Neil Postman on Technology and Society

PostmanAtCarverFrom a presentation on 1998/02/07 at Calvin College, via YouTube (thanks to George Siemens for pointing this video out!)

when looking at any technology, (at least) 6 questions are important:

  1. “What is the problem to which this is the solution?”
  2. “Whose problem is it?”
  3. “Suppose we solve this problem, and solve it decisively. What new problems might be created because we have solved the problem?”
  4. “Which people, and what institutions might be most seriously harmed by a technological solution?”
  5. “What changes in language are being enforced by new technologies, and what is being gained and lost by such changes?”
    • (eg. “community” and “conversation” have changed meaning wrt internet)
    • “conversation” – “email isn’t a conversation, it’s just 2 guys typing messages to each other.”
    • “community” – on internet, people of similar interests. traditionally, people who do not necessarily have similar interests, but who must negotiate and accommodate their differences for the sake of social harmony.
  6. “What sort of people and institutions acquire special economic and political power because of technological change?”
    • the transformation of a technology into a medium – the exploitation of a technology – always results in a realignment of power.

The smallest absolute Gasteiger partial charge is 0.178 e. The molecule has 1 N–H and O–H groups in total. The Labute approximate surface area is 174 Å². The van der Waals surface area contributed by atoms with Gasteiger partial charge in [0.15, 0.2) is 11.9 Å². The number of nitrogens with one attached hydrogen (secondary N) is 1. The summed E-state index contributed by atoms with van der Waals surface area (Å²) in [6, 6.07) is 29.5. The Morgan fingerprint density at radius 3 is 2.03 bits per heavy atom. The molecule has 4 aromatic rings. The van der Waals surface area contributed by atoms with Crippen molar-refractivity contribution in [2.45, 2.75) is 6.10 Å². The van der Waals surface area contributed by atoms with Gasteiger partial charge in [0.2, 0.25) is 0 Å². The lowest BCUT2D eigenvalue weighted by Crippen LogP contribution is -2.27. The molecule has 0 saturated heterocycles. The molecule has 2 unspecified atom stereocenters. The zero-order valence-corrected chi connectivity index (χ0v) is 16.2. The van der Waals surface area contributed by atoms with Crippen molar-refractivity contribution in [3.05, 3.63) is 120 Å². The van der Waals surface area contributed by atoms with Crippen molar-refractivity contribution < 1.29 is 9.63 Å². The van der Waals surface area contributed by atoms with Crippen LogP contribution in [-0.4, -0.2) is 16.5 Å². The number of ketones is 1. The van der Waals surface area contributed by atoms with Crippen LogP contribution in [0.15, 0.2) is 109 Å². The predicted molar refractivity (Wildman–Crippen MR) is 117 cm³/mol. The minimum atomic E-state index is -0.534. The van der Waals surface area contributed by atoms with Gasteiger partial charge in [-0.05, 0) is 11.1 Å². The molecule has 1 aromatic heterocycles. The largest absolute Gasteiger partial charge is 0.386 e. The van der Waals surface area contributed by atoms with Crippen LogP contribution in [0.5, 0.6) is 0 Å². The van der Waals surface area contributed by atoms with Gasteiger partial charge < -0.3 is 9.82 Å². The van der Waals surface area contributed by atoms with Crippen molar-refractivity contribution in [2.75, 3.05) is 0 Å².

• eg. television gives power to some, while depriving others.
    • media entrepreneurs are the most radical force in culture.

“The answers one gives may have an ideological cast, but the questions [are universal].”

on openness, walled gardens, community, and ownership

1700kmI left a comment over on Andre’s great post on social media training wheels. Rereading the comment, I wanted to post it here as a fully-fledged blog entry.

We’re at a point where the exact tool selected really doesn’t matter very much anymore. Any of these communities can be built in pretty much any open source web platform. The key is that it’s open source, so it’s easily modifiable (or at least modification is _possible_), and the ownership of the software and community is located within the institution, rather than at a corporate headquarters.

That said, most of the most active communities on are closed to outsiders – walled gardens for use by the class. And I’m fine with that. The goal isn’t to publish content to the open internet. The goal is to engage students, in creation, discussion, and reflection. If they need a walled garden to do that effectively (and there are several excellent reasons for needing privacy for a community) then so be it. If they’d like to do it in the open, that’s just a checkbox on a settings page.

That option isn’t available for users of The Big Commercial LMS Platform. If it’s in an LMS, it’s closed. End of discussion. And people only gain experience in using the LMS, in farming for Maggie.